A/N: This is the "prologue" for my new story (which sort of is a continuation of Legacy.) The story will be called Birthright and will be the story of Eragon and Arya's daughter. So look for it in the archive and add it to your alert list because I will not be posting any more chapters here.

Also - I can't contain my excitement any longer! I made it to the third round of Amazon Break Through Novel Award. Now I am one of 250 people left (originally there were 5000.) I know; super exciting! If you want to check out the story I'm competing with, you can find the first chapter on Amazon. Just search for Running with Wolves + ABNA then it's simple (and absolutely free) to download it to kindle! Don't forget to review it!



"This shouldn't be happening," Blödhgarm, the wolf elf, said. His voice was so loudly Rora thought even a human would have been able to overhear him.

"But it is clearly happening," Rora heard her father growl. "I have to do something."

"We will, but first we must see if this is not a misunderstanding. I am not sure the people can handle another war so soon," a soft female voice interrupted the two men. Her mother was in there too, so today's meeting must be important. Rora leaned forward on the branch above the tree house she was perched on but it bowed slightly forcing her to lean back again.

"It's been almost 20 years Arya, it might be soon for us, but many of them have forgotten the war. " Rora heard a chair pull out and papers being shuffled.

"So what? Do you suggest we start a war to make them remember?" her mother's angry tone made Rora flinch and almost lose her balance again.

"I would never suggest we do such a thing, I was merely pointing out that you do not know what is in the heart and minds of humans," her father argued. Rora imagined he was pulling his eyebrows together the way he did when he caught Rora doing something she wasn't supposed to. Like trying to feed the wild dragons or flying on Saphira on her own.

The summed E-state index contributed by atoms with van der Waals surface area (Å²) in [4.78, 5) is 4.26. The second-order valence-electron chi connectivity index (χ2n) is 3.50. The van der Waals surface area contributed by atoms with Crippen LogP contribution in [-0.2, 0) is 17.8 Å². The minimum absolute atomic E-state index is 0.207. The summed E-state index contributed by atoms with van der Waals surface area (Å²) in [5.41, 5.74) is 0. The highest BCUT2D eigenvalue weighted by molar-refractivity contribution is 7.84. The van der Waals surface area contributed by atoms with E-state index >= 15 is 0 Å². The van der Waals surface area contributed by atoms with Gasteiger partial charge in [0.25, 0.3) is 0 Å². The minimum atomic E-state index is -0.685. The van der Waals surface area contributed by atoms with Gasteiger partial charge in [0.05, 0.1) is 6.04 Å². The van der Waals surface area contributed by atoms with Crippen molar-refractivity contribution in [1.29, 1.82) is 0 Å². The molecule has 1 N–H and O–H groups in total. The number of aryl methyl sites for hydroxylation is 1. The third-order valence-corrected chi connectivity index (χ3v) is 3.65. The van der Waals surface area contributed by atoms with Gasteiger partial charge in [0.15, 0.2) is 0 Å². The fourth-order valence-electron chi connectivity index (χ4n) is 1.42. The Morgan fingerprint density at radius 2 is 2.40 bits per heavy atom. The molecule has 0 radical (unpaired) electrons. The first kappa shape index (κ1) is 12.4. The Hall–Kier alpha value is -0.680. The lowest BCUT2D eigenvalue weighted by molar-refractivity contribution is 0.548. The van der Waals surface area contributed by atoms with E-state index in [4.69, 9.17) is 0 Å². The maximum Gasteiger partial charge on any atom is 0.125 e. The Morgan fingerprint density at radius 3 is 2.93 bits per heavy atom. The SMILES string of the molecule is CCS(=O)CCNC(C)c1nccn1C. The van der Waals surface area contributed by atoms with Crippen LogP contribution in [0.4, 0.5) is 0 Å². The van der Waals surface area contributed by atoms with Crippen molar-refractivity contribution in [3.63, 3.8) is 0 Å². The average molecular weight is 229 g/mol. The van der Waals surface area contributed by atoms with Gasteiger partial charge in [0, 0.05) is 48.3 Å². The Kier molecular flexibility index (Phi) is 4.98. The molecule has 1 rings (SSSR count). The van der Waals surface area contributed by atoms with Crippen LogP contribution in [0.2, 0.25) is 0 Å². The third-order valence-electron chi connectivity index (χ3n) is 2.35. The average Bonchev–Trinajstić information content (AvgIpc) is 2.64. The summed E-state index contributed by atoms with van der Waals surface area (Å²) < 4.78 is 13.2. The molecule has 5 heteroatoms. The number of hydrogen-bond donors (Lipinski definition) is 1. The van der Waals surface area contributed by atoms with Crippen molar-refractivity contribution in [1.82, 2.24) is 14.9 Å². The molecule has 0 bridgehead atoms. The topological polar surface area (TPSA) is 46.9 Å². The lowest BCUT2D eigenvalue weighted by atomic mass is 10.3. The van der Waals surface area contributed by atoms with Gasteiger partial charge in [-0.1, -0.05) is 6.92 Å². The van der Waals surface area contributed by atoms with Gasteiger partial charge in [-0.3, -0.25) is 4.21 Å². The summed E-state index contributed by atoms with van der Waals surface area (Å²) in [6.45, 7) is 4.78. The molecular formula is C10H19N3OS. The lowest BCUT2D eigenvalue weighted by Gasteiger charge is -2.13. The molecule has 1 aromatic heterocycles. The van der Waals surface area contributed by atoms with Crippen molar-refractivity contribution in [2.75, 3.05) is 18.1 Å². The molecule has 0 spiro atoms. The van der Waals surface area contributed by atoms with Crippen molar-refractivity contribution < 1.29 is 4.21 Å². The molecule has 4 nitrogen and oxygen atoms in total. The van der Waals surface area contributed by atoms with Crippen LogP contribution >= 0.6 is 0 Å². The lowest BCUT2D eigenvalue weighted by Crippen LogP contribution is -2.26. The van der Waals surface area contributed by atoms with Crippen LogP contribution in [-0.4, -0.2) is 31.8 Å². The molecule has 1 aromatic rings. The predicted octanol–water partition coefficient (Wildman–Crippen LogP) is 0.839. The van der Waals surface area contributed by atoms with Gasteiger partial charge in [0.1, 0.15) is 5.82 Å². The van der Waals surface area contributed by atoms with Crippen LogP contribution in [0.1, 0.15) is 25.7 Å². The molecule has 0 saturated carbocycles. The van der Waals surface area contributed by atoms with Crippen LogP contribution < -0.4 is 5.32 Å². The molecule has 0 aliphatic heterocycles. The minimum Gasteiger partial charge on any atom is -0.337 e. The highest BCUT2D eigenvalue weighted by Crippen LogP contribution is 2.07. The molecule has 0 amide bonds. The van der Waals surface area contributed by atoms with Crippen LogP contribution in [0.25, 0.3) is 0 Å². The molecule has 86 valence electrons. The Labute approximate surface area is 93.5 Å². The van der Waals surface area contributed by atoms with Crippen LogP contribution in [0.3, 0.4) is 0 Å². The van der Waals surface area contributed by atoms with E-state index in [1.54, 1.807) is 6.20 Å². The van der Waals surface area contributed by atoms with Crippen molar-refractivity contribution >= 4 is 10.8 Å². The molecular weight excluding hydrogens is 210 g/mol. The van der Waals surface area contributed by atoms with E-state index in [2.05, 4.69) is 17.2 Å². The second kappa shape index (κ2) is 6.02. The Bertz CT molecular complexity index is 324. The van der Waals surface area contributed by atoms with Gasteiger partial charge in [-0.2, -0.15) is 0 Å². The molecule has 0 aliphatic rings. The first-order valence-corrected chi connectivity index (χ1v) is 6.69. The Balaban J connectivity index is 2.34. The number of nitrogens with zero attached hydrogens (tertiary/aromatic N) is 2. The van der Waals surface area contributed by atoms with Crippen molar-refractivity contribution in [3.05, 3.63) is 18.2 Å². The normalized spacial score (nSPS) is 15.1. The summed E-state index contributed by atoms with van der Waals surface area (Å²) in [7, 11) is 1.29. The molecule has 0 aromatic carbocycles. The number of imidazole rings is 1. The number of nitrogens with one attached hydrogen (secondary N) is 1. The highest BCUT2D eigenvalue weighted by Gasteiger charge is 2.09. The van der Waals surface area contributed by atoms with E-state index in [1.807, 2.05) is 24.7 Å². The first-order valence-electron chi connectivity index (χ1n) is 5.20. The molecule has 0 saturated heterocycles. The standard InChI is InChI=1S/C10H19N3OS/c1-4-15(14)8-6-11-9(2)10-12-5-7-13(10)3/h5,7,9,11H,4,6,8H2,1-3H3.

"And you do, Great King Slayer? "Her mother's voice was even sharper now. Rora didn't like to hear her parents fight. Rora knew they loved each other very much. Her father often told her stories of just how much. Of how they had nearly died in battle together many times and how their love had grown even across the great sea. Her mother then smiled her special smile and her parents would spend the night away from the tree house. Vilmera had told her a little of what grownups did when they were alone. Rora thought it sounded quite frightening despite the other girl's assurance it wasn't.

There were suddenly a swooping sound from the air and Rora looked up to see Saphira diving towards her. The suddenness of it made Rora fling herself away, into the air. In a panic she tried to remember the words that would slow her fall, make the air catch her, but she couldn't. She closed her eyes because she didn't want to see the world flow by so very fast. She braced herself for the impact. It never came.

Slowly she opened her eyes, she was a few feet from the ground, floating in the air. She tensed; had she managed to do magic without the ancient language? That was not supposed to be possible, was it? She heard upset voices from above and suddenly felt herself float upwards. Only when she reached the window where her father and mother stood did she understand she hadn't done magic. Her father had.

"Aurora, what were you doing up there?" he asked her as the magic slowly set her down just inside the window. Her mother looked pale and Rora suspected she wanted to hug Rora. She was glad her mother stayed back. She wasn't a toddler anymore and she was fine. She didn't need a hug.

"I was eavesdropping," she told him honestly while looking up at him. She had her mother's eyes and she knew he couldn't resist neither her own or her mother's eyes. Especially if she managed to force a tear or two.

"Just like I thought," he touched her nose with his finger. "Next time, do it better or not at all!"

"Yes father," she said suppressing a smile. Her mother looked bothered, her eye brows going up.

"That child needs some discipline," her father muttered as he sat down and smiled. He liked to say that but never ever actually did anything other than say it. Mother usually would just shake her head and pat Rora's cheek. Today however the words made her mother's eyes flash.

"She is not an ordinary human child for you to put over your knee," she said in a too high voice.

"Don't make this about her-" he said and his eyes narrowed slightly.

"She's an elf-" her mother cried.